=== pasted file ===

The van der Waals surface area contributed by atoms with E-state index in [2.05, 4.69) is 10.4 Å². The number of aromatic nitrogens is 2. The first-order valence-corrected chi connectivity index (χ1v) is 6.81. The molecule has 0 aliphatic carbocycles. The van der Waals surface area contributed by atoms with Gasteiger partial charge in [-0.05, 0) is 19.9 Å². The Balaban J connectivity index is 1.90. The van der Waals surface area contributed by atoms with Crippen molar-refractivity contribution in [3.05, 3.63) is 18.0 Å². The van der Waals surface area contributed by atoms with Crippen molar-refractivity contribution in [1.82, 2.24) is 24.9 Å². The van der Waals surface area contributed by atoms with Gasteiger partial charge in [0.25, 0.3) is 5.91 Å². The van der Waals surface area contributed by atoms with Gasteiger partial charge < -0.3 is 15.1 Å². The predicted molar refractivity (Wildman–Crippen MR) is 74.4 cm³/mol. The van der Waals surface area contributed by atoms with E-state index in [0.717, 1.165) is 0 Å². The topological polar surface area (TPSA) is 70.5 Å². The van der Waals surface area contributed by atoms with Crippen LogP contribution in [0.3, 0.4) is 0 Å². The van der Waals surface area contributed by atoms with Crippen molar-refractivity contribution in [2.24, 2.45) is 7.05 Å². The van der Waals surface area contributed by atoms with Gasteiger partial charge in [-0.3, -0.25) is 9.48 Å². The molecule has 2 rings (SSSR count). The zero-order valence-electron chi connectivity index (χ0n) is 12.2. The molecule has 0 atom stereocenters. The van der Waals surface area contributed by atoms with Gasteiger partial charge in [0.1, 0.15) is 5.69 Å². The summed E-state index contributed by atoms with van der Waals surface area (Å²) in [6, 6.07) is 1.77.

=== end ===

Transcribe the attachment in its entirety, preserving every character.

The van der Waals surface area contributed by atoms with E-state index in [2.05, 4.69) is 10.4 Å². The number of aromatic nitrogens is 2. The first-order valence-corrected chi connectivity index (χ1v) is 6.81. The molecule has 0 aliphatic carbocycles. The van der Waals surface area contributed by atoms with Gasteiger partial charge in [-0.05, 0) is 19.9 Å². The Balaban J connectivity index is 1.90. The van der Waals surface area contributed by atoms with Crippen molar-refractivity contribution in [3.05, 3.63) is 18.0 Å². The van der Waals surface area contributed by atoms with Crippen molar-refractivity contribution in [1.82, 2.24) is 24.9 Å². The van der Waals surface area contributed by atoms with Gasteiger partial charge in [0.25, 0.3) is 5.91 Å². The van der Waals surface area contributed by atoms with Gasteiger partial charge < -0.3 is 15.1 Å². The predicted molar refractivity (Wildman–Crippen MR) is 74.4 cm³/mol. The van der Waals surface area contributed by atoms with E-state index in [0.717, 1.165) is 0 Å². The topological polar surface area (TPSA) is 70.5 Å². The van der Waals surface area contributed by atoms with Crippen LogP contribution in [0.3, 0.4) is 0 Å². The van der Waals surface area contributed by atoms with Crippen molar-refractivity contribution in [2.24, 2.45) is 7.05 Å². The van der Waals surface area contributed by atoms with Gasteiger partial charge in [-0.3, -0.25) is 9.48 Å². The molecule has 2 rings (SSSR count). The zero-order valence-electron chi connectivity index (χ0n) is 12.2. The molecule has 0 atom stereocenters. The van der Waals surface area contributed by atoms with Gasteiger partial charge in [0.1, 0.15) is 5.69 Å². The summed E-state index contributed by atoms with van der Waals surface area (Å²) in [6, 6.07) is 1.77.